Mesenchymal stem cells induce epithelial mesenchymal transition in melanoma by paracrine secretion of transforming growth factor-β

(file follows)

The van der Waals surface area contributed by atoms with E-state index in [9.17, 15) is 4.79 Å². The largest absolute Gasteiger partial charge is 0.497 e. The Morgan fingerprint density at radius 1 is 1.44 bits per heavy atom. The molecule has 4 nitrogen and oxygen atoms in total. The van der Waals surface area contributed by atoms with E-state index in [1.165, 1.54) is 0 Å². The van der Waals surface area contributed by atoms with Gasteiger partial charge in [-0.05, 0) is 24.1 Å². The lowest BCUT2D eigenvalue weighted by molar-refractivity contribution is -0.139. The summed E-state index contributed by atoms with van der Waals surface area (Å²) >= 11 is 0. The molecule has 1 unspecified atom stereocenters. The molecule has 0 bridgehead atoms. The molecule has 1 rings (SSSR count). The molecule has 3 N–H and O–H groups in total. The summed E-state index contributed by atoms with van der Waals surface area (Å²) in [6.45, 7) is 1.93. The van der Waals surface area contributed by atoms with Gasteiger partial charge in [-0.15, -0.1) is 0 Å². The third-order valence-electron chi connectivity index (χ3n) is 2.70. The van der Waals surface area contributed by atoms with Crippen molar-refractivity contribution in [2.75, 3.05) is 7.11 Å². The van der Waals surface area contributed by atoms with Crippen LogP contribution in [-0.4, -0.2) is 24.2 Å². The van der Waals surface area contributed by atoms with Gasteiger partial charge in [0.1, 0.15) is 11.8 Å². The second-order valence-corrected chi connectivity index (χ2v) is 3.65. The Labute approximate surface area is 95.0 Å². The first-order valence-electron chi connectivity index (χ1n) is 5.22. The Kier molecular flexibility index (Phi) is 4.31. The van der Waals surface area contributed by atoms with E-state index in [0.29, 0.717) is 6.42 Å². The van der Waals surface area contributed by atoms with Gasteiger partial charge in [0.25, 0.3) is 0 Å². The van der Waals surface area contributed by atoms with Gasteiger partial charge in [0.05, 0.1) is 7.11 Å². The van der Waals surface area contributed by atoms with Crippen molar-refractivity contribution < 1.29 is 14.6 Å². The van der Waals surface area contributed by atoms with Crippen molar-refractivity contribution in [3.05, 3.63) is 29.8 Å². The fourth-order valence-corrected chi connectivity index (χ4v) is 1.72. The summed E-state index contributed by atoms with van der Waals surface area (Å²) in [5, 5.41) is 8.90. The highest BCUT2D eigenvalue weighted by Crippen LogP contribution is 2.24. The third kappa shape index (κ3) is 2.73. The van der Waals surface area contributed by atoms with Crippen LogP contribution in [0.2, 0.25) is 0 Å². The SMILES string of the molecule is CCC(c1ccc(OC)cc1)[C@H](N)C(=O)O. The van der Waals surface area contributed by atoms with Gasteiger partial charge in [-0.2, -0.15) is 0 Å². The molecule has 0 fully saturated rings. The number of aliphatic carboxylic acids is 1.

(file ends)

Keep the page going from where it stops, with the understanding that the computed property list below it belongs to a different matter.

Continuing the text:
Mesenchymal stem cells (MSCs) are considered for potential use as an ideal vehicle to efficiently deliver therapeutic agents in treatment against cancers including melanoma. However, emerging evidence indicates that MSCs promote tumor growth and progression. Therefore, a comprehensive understanding of the role of MSCs is very important to evaluate the MSCs-based therapy in melanoma. B16 melanoma cells treated by MSC conditioned medium (CM), showed significantly enhanced migration and invasion, which was also confirmed in a lung metastasis mice model in vivo. Later, it was found that MSC CM induced an epithelial mesenchymal transition (EMT) in B16 cells. The ELISA assay showed that transforming growth factor-β (TGF-β) was secreted by MSCs and EMT was also induced by recombinant TGF-β in B16 melanoma cells, which suggests the important role of TGF-β in mediating EMT caused by MSC CM. When TGF-β signaling was inhibited by SB431542, the EMT process was significantly eliminated in vitro and in xenograft tumors in vivo. Snail, as a downstream target of TGF-β signaling and an EMT regulator, was upregulated by MSC CM and inhibited by SB431542, which confirms the key role of TGF-β signaling in EMT induced by MSC CM in B16 cells. Taken together, this study shows that MSC induces EMT in melanoma cells in a paracrine manner, which might be mediated by the TGF-β/Snail signaling pathway. Thus, caution should be exercised when considering MSCs-based therapy in melanoma and also in other cancers. Targeting TGF-β signaling and Snail could be further investigated as potential therapeutic approaches for melanoma.